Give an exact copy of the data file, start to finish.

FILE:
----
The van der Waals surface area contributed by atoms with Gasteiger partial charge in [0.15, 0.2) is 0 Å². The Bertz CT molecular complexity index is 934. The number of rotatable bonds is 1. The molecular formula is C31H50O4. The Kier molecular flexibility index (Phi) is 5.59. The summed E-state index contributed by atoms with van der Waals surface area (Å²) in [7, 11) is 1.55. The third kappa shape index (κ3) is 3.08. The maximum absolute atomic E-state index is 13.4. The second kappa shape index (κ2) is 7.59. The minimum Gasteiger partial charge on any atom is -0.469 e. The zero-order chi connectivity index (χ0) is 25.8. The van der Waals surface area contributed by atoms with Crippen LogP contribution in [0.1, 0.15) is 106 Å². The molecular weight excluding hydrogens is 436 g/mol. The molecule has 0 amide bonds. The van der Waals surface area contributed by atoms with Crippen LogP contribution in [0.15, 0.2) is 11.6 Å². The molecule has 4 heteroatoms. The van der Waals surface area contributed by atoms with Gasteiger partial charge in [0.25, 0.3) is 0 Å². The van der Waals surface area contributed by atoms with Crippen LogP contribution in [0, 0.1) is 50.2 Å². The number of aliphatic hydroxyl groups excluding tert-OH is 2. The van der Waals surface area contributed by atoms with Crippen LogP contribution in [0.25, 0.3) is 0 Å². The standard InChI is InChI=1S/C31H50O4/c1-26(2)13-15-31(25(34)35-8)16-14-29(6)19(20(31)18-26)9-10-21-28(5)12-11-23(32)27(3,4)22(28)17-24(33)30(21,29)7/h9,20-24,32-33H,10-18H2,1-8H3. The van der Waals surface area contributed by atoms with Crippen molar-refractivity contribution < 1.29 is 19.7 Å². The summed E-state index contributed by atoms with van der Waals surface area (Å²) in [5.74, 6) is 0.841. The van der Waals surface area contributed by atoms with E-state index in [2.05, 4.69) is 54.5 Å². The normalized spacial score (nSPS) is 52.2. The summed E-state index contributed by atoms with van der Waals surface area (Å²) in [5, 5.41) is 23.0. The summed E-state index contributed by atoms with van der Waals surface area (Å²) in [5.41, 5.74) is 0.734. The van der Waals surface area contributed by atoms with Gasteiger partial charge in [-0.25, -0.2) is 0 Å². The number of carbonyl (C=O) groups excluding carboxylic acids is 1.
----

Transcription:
The van der Waals surface area contributed by atoms with Gasteiger partial charge in [0.15, 0.2) is 0 Å². The Bertz CT molecular complexity index is 934. The number of rotatable bonds is 1. The molecular formula is C31H50O4. The Kier molecular flexibility index (Phi) is 5.59. The summed E-state index contributed by atoms with van der Waals surface area (Å²) in [7, 11) is 1.55. The third kappa shape index (κ3) is 3.08. The maximum absolute atomic E-state index is 13.4. The second kappa shape index (κ2) is 7.59. The minimum Gasteiger partial charge on any atom is -0.469 e. The zero-order chi connectivity index (χ0) is 25.8. The van der Waals surface area contributed by atoms with Crippen LogP contribution in [0.1, 0.15) is 106 Å². The molecular weight excluding hydrogens is 436 g/mol. The molecule has 0 amide bonds. The van der Waals surface area contributed by atoms with Crippen LogP contribution in [0.15, 0.2) is 11.6 Å². The molecule has 4 heteroatoms. The van der Waals surface area contributed by atoms with Gasteiger partial charge in [0.25, 0.3) is 0 Å². The van der Waals surface area contributed by atoms with Crippen LogP contribution in [0, 0.1) is 50.2 Å². The number of aliphatic hydroxyl groups excluding tert-OH is 2. The van der Waals surface area contributed by atoms with Crippen LogP contribution in [0.25, 0.3) is 0 Å². The standard InChI is InChI=1S/C31H50O4/c1-26(2)13-15-31(25(34)35-8)16-14-29(6)19(20(31)18-26)9-10-21-28(5)12-11-23(32)27(3,4)22(28)17-24(33)30(21,29)7/h9,20-24,32-33H,10-18H2,1-8H3. The van der Waals surface area contributed by atoms with Crippen molar-refractivity contribution < 1.29 is 19.7 Å². The summed E-state index contributed by atoms with van der Waals surface area (Å²) in [5.74, 6) is 0.841. The van der Waals surface area contributed by atoms with E-state index in [2.05, 4.69) is 54.5 Å². The normalized spacial score (nSPS) is 52.2. The summed E-state index contributed by atoms with van der Waals surface area (Å²) in [5, 5.41) is 23.0. The summed E-state index contributed by atoms with van der Waals surface area (Å²) in [5.41, 5.74) is 0.734. The van der Waals surface area contributed by atoms with Gasteiger partial charge in [-0.25, -0.2) is 0 Å². The number of carbonyl (C=O) groups excluding carboxylic acids is 1.